Teaching specific genres
There are some teachers in Vancouver who specialize in certain genres. If you are not a fan of metal, then you should keep that in mind when contacting prospective teachers. Most teachers in Vancouver are well capable of teaching the basic genres of rock, blues, folk and pop. But lessons can be especially more beneficial and fun if you and the teacher have similar tastes.
For example, if you love fingerstyle country, you might enjoy not only learning the techniques but also being able to talk about Townes Van Zant with your teacher. But if the teacher is a metal fan, you just might not connect. And of course the vice versa is true.
You can generally get an idea of the genres that the teacher favours from their website. Teachers will often have a statement like, I specialize in rock, folk, blues. Or sometimes you can even get a sense of their style from the photos on their website.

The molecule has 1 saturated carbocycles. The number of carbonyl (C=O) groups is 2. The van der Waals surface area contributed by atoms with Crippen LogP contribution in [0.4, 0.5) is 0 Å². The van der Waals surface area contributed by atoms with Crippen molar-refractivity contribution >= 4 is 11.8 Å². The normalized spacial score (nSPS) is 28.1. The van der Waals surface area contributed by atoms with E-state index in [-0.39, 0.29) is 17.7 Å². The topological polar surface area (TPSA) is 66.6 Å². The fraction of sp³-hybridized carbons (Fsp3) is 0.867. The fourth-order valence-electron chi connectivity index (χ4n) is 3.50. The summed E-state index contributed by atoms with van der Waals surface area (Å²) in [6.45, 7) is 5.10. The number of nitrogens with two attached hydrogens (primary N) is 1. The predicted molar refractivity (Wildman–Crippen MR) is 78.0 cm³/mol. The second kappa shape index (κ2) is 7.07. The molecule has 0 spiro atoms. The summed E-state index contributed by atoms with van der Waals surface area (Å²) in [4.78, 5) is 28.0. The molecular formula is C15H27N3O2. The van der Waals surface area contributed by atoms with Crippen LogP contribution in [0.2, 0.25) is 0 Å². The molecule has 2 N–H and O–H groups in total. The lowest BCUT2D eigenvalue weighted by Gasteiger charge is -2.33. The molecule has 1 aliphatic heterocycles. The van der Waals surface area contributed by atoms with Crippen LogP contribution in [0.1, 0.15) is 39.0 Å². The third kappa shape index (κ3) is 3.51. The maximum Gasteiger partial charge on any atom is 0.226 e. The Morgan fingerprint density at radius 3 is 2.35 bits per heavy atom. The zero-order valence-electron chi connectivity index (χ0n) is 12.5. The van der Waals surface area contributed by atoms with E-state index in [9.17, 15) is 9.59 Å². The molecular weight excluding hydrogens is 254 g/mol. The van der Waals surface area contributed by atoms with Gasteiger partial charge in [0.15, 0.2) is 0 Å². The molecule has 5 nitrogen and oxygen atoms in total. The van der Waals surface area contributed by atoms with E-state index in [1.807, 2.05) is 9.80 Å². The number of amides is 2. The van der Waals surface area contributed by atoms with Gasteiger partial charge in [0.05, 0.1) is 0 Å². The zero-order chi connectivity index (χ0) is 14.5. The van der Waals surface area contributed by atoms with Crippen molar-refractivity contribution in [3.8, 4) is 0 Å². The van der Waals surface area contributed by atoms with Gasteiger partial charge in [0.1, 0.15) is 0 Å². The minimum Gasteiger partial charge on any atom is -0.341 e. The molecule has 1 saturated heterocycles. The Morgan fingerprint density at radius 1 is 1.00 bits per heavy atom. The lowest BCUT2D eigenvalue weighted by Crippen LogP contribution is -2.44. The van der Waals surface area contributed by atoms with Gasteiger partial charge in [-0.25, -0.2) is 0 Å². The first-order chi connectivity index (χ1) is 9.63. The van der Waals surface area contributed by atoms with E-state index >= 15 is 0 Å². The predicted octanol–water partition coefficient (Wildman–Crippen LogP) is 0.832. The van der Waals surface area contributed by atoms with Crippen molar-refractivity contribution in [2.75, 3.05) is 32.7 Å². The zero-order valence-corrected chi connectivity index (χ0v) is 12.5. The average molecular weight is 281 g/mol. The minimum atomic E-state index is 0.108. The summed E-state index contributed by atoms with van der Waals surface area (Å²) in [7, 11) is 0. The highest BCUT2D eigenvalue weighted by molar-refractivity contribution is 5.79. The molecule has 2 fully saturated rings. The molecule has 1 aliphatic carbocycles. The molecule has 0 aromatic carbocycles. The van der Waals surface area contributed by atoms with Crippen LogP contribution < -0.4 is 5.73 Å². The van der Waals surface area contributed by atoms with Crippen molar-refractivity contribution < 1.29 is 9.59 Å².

How much do guitar lessons in Vancouver cost?
In Vancouver, guitar lessons can cost between $40 an hour and as high as $100 an hour.
The cost for guitar lessons varies a surprising amount. There are certainly some bargains out there but like most things, you get what you pay for.
Lessons for adults are generally priced at the one-hour rate and lessons for young children at a half-hour.
Of course you have to work within your own budget. But if you see an ad on Craigslist for guitar lessons for $40 an hour but the teacher has no website, doesn’t even list his name on the advertisement or the location that lessons take place, you can imagine the results you will get.
Teachers with more experience tend to charge more, but keep in mind you are likely to learn faster and enjoy it more if you have a really good teacher. And that’s the point.